The only thing you do not recoup in the future is the taxes paid on social security.  Everything else comes back to you if you live to 80ish.  I guess the decision for us is we don’t need to social security to live on and we can outpace the returns on social security.  In other words we are the best steward of our money. 

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Thank you to all who have replied. I appreciate it and will continue to do my research. Thankfully I have a Broker who I have known for many years and he is helping me with the breakdown of everything as well. I have several investments and  those combined with SS are going to be very important to my plan.

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Until I got Medicare, I paid for a high-deductible health insurance policy purchased on the open market. It was pre-ACA days, and it really wasn't health insurance. It was asset insurance.  I never had enough expenses to file a claim.  I did that for about 20 years.



 

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Health, family, social security, and satisfaction from career we’re all big factors. As a fellow Cruise Critic member said, “Retirement is the best job you’ll ever have.”

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I will turn 66 in August and will be at full retirement age.  My company was sold a year ago and I had planned on working for another 2 years, retiring at the end of 2020, when I would be 67 and my wife would be 63.  A month ago, my boss, our CEO, came to me and asked if I would be interested in considering a "severance" package.  He explained that our new company was willing to pay me for an extra year, with bonuses and equity positions included, as if I was still on the job.  I know my heart was racing, but I tried to remain calm, and instead of shouting, "How soon can I sign up for this!", remained calm and asked him what did he want me to do.  He started telling me of a new organizational structure that was coming and they needed to eliminate my position to implement it.  After more discussion, and getting some reassurances about some of my key employees futures, we agreed that August 2, would be my last day.  I will still be getting paid for the same period of time I had planned on working, so it is all working out in my favor.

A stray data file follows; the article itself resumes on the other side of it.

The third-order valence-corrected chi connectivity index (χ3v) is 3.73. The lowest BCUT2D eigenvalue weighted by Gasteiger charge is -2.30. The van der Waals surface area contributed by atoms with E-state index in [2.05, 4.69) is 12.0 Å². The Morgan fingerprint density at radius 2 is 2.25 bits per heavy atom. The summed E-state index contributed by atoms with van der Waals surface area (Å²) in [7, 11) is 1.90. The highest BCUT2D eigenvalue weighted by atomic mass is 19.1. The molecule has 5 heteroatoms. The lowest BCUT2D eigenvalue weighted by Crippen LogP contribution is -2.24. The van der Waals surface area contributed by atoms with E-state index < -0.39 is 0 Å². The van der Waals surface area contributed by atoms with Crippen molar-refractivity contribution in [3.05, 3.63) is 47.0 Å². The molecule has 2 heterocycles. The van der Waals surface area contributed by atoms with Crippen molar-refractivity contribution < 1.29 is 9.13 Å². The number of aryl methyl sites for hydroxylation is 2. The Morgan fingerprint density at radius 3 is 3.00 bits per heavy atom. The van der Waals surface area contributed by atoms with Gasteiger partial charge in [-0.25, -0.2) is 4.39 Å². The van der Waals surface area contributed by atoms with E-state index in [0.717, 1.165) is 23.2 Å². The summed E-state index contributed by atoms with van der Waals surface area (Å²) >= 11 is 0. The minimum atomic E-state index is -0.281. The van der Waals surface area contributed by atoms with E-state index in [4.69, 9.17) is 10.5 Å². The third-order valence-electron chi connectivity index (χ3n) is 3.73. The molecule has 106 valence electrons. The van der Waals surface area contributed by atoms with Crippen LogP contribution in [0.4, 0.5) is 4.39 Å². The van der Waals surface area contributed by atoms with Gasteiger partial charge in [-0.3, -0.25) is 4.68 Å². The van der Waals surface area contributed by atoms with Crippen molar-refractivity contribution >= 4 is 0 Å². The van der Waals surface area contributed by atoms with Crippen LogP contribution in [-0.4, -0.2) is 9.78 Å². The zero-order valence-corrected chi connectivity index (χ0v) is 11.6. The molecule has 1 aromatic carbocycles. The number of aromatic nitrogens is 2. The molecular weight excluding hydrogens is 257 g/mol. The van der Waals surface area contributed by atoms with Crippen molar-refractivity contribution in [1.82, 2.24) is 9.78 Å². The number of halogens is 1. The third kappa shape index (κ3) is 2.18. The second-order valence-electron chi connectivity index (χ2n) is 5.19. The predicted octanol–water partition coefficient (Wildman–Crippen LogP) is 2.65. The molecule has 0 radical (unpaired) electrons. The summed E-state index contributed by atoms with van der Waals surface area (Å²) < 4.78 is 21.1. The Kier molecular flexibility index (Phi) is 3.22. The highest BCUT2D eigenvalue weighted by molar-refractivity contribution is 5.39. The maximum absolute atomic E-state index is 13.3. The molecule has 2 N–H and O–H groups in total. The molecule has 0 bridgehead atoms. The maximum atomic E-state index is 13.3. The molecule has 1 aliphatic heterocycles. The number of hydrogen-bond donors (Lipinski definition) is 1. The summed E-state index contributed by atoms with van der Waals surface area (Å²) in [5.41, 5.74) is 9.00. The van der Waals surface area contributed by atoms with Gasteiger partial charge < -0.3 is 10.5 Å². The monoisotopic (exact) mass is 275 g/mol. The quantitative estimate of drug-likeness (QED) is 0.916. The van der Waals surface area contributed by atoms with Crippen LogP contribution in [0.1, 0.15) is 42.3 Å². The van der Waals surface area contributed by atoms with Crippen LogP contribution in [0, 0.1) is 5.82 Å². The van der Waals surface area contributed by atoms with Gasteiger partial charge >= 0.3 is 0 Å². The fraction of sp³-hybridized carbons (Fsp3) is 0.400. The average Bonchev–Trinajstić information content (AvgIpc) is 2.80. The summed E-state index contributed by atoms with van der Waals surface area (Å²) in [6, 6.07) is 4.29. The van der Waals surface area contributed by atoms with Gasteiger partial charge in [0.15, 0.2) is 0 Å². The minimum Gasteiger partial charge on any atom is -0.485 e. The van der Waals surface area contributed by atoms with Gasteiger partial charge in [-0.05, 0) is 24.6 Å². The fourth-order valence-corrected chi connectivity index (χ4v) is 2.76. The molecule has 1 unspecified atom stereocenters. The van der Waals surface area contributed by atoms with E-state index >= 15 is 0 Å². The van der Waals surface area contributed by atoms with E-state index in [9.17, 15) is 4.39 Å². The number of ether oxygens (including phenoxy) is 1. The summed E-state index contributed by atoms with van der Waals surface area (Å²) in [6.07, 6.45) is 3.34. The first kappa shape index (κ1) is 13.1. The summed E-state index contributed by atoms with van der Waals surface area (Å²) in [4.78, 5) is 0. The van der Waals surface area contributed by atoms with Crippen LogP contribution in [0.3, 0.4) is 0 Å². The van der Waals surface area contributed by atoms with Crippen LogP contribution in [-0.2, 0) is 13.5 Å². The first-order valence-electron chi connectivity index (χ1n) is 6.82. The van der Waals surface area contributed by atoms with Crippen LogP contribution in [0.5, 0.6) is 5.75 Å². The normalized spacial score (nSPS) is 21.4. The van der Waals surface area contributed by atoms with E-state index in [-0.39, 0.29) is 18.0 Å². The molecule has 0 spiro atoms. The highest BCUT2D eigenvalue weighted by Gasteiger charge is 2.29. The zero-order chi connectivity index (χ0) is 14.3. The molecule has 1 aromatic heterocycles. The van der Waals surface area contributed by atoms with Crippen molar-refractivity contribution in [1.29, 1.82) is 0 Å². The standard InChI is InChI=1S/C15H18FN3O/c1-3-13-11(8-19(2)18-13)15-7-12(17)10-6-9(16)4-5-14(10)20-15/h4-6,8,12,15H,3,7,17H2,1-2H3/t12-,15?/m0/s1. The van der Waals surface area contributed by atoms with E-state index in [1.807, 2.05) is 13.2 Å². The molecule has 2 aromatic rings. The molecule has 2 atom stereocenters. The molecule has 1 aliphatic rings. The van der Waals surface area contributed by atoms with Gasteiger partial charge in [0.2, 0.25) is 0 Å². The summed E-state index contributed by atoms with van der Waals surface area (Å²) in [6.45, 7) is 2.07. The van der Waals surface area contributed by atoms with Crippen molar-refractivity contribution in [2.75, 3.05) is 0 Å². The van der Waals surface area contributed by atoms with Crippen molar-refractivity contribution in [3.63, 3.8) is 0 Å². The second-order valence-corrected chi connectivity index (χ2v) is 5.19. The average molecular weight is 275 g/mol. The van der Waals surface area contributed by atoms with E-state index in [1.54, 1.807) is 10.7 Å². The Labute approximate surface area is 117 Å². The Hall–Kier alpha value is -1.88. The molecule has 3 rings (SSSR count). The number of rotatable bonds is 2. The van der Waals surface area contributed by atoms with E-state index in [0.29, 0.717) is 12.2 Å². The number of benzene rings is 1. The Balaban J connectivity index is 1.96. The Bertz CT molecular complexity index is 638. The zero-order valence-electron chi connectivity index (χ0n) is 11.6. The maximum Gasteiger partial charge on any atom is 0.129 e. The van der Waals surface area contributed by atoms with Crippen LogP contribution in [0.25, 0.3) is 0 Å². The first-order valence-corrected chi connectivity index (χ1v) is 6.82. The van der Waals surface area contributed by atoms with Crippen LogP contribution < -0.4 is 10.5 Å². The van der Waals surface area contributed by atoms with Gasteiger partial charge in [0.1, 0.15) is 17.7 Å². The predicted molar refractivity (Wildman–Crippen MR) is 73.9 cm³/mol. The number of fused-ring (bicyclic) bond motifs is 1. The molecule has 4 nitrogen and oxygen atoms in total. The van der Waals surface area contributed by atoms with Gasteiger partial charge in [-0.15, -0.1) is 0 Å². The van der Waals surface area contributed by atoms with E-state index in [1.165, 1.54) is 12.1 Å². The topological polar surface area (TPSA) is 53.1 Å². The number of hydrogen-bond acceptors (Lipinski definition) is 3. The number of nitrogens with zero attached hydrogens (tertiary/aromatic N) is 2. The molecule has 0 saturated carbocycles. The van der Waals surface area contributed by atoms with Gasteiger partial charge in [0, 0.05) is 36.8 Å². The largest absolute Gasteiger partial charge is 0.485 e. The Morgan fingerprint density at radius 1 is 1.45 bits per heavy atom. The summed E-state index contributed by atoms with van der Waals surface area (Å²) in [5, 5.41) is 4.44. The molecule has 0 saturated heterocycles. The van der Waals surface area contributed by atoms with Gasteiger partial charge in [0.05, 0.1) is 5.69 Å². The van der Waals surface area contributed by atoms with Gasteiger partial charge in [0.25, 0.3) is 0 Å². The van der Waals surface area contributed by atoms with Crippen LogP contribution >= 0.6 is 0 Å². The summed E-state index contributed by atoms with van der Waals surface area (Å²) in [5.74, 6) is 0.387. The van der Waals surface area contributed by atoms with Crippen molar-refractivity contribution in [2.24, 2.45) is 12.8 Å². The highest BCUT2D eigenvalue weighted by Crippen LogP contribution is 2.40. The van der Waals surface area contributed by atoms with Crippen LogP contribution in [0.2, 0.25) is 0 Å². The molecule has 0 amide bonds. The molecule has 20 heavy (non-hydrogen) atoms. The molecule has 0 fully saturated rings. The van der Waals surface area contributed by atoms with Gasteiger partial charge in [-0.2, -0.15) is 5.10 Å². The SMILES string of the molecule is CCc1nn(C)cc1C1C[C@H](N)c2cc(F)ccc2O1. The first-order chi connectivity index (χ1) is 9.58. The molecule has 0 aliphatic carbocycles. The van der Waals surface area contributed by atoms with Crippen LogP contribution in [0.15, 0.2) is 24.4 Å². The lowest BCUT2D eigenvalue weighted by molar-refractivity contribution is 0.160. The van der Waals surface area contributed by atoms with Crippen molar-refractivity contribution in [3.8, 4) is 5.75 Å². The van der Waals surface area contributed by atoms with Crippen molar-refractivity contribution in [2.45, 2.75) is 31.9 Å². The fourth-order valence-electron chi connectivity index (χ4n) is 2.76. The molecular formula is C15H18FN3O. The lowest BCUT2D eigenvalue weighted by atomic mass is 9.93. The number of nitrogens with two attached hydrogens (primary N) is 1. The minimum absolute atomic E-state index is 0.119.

I am fortunate in that we have enough money to retire and enough to last us until we die.  All of my kids are married with good jobs and futures, so we won't be having to support them in the future.  We just sold our condo at the beach, replacing it with a house.  And will now put our main home on the market and move to the beach permanently.

 

I'm not sure I am ready to stop working, but I am sure that I am ready to stop working my current job.  My son's company has a consulting business, that he has told me would love to talk to me about doing some work for them.  I may give that a try, but first, I plan on not even thinking about working for some (limited?) amount of time.

 

I intend to work on getting our house ready for sale, while at the same time working on getting our new house at the beach renovated.  I also plan on getting back on the golf course regularly, which I have not done for 30+ years, fishing, boating, reading, watching TV (Netflix, Prime Video, and YouTube, have a lot of things I would like to see!), spending more time with my grand-kids, taking naps, grilling on my BGE and my new Wilmington grill at the beach, and just generally enjoying life, away from the hectic lifestyle I have been living the past 40 years.  I started working at 16, so I will have put in 50 years upon retirement.